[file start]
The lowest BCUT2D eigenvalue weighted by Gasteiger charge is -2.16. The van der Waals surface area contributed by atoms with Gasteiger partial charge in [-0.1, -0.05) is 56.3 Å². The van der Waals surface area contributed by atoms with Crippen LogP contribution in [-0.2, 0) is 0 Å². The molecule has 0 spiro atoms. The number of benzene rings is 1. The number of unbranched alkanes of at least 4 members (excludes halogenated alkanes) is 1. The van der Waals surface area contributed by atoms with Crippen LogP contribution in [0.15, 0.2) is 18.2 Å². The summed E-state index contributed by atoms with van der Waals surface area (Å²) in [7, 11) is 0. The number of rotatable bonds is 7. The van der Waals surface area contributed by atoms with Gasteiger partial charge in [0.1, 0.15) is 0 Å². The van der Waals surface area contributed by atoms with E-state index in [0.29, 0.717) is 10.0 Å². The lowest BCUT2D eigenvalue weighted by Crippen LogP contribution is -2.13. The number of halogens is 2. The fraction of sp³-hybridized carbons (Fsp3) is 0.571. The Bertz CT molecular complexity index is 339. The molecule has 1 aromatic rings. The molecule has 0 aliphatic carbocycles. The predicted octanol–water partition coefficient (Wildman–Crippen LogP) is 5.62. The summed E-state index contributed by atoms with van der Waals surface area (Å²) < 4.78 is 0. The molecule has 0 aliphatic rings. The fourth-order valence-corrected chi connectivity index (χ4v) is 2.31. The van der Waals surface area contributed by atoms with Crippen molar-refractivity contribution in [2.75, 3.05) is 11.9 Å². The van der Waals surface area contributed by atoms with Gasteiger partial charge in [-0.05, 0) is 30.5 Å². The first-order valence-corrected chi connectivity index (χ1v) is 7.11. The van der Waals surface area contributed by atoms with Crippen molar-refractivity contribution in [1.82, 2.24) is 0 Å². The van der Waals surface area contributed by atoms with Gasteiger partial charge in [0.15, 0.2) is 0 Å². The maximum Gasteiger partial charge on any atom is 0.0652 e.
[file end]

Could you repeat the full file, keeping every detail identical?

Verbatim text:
The lowest BCUT2D eigenvalue weighted by Gasteiger charge is -2.16. The van der Waals surface area contributed by atoms with Gasteiger partial charge in [-0.1, -0.05) is 56.3 Å². The van der Waals surface area contributed by atoms with Crippen LogP contribution in [-0.2, 0) is 0 Å². The molecule has 0 spiro atoms. The number of benzene rings is 1. The number of unbranched alkanes of at least 4 members (excludes halogenated alkanes) is 1. The van der Waals surface area contributed by atoms with Crippen LogP contribution in [0.15, 0.2) is 18.2 Å². The summed E-state index contributed by atoms with van der Waals surface area (Å²) in [7, 11) is 0. The number of rotatable bonds is 7. The van der Waals surface area contributed by atoms with Gasteiger partial charge in [0.1, 0.15) is 0 Å². The van der Waals surface area contributed by atoms with E-state index in [0.29, 0.717) is 10.0 Å². The lowest BCUT2D eigenvalue weighted by Crippen LogP contribution is -2.13. The number of halogens is 2. The fraction of sp³-hybridized carbons (Fsp3) is 0.571. The Bertz CT molecular complexity index is 339. The molecule has 1 aromatic rings. The molecule has 0 aliphatic carbocycles. The predicted octanol–water partition coefficient (Wildman–Crippen LogP) is 5.62. The summed E-state index contributed by atoms with van der Waals surface area (Å²) < 4.78 is 0. The molecule has 0 aliphatic rings. The fourth-order valence-corrected chi connectivity index (χ4v) is 2.31. The van der Waals surface area contributed by atoms with Crippen molar-refractivity contribution in [2.75, 3.05) is 11.9 Å². The van der Waals surface area contributed by atoms with Gasteiger partial charge in [-0.05, 0) is 30.5 Å². The first-order valence-corrected chi connectivity index (χ1v) is 7.11. The van der Waals surface area contributed by atoms with Crippen molar-refractivity contribution in [1.82, 2.24) is 0 Å². The van der Waals surface area contributed by atoms with Gasteiger partial charge in [0.15, 0.2) is 0 Å². The maximum Gasteiger partial charge on any atom is 0.0652 e.